To find joy and peace and contentment.
To live in love.
To heal our broken brains by doing what we love every day.
To be self-reliant.
Taking our meds allows us to have these wins.
Getting the right treatment right away sets the stage for a better chance at recovery. The untreated lost years ravage a person's brain so that recovery becomes much harder to achieve if not downright impossible. You can't get back this time and change things. The more drug holidays you go on, you become unable to return to your previous level of functioning. (Harvard Mental Health Letter, November 2008)
Why should you or I rely on a guru or expert to wean us off the drugs? Everyone I know who discontinued his medication the allegedly right way got much worse off than they ever were. I know this from empirical evidence, from seeing the best minds of my generation destroyed by drug holidays.
Each of us is the expert on our own life and our own recovery. We don't need a guru or other self-appointed expert to engineer our health. We get wins by taking action on our own to accomplish our goals. We get by with a little help from our friends and family and from our chemical friends.
Make peace with your diagnosis because when you do you will own your recovery and be on the road to accomplishing ever greater things.
Do you want to have a better life? Do you want to have a measure of happiness that boosts you up? Do you want to know love with another person? Love is worth the risk of taking the medication. Only by taking the medication can you be a healthy partner in a relationship.
I get on this soapbox because I can tell you with certainty that seeing your loved ones at their worst will be as good as it will ever be if they continue to refuse to take their medication.
In this case, the goal becomes to help them live as comfortable a life as possible.
Right now, put yourself in their shoes. Try to understand any of the numerous reasons they might have for not wanting to take the medication. Love them with all your heart and with all your might and don't let them go it alone. Love them all the days of your life. Educate yourself about new treatments and lifestyle options and things like special needs trusts.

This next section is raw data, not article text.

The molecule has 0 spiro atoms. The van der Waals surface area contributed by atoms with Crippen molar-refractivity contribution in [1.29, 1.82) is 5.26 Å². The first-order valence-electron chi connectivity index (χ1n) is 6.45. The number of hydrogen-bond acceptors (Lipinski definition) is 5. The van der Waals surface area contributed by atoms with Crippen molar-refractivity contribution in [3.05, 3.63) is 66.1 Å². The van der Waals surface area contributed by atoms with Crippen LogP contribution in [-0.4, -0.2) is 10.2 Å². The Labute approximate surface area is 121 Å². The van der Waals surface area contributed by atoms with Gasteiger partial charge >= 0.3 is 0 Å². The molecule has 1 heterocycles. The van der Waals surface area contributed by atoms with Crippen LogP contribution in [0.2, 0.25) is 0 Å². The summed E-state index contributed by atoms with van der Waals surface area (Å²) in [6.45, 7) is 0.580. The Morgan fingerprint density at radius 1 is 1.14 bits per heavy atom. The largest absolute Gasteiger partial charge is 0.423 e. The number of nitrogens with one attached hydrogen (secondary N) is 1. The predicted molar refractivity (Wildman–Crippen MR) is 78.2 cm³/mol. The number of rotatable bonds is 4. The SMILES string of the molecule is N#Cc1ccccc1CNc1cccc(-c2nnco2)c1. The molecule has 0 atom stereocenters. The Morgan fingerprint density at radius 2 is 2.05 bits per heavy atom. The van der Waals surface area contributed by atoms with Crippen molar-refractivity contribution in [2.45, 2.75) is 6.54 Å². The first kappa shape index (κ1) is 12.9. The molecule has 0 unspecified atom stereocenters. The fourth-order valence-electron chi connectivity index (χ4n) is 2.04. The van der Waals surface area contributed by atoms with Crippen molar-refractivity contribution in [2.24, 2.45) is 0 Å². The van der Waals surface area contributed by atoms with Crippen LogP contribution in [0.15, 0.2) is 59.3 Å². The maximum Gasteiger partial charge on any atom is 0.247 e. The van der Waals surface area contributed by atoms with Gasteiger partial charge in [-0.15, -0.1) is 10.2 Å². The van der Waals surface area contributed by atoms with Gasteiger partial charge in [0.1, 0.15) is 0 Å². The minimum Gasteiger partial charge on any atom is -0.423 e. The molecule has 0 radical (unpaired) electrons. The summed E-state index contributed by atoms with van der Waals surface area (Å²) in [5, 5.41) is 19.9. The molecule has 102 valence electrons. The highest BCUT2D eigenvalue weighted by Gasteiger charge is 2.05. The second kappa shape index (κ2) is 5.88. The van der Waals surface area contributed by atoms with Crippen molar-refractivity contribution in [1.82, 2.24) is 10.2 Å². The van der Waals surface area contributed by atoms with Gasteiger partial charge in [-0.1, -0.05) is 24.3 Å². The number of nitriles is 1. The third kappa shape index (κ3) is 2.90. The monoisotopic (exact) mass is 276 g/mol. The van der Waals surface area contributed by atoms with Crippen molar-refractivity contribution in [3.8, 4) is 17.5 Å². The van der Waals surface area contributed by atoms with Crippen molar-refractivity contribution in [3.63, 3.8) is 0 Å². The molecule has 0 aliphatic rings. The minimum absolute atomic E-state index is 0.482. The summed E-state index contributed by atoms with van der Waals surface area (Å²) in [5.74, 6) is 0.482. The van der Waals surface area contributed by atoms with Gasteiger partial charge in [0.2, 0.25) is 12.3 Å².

We cannot quit loving our loved ones. If we have a diagnosis ourselves, we need to be able to love ourselves too.
Read the 2010 edition of the Xavier Amador, PhD book I Am Not Sick, I Don't Need Help and you will discover strategies to help your loved ones agree to take their medication and stay in treatment. Xavier Amador was able to help his brother Henry become medication-compliant, after years of refusal to take meds, by using the LEAP technique and motivational interviewing technique described in detail in the 2010 edition.
Upwards of 60 percent of the people diagnosed with schizophrenia and upwards of 50 percent of those with bipolar have a symptom called anosognosia, or the lack of awareness that they have an illness. So if you don't think you're sick, you won't take the meds.
This book is equally useful for family members whose loved ones have bipolar. Henry had schizophrenia.
We are all interdependent on each other in this world. I committed to taking the medication as much to be a good citizen of this earth as I did to stay competitive against myself and keep having wins.
The next SharePost will detail stumbling blocks to taking medication and how to find a good psychiatrist. The last SharePost will talk about how to set up an effective dosing schedule and how to get the most out of your treatment.
Published On: May 10, 2012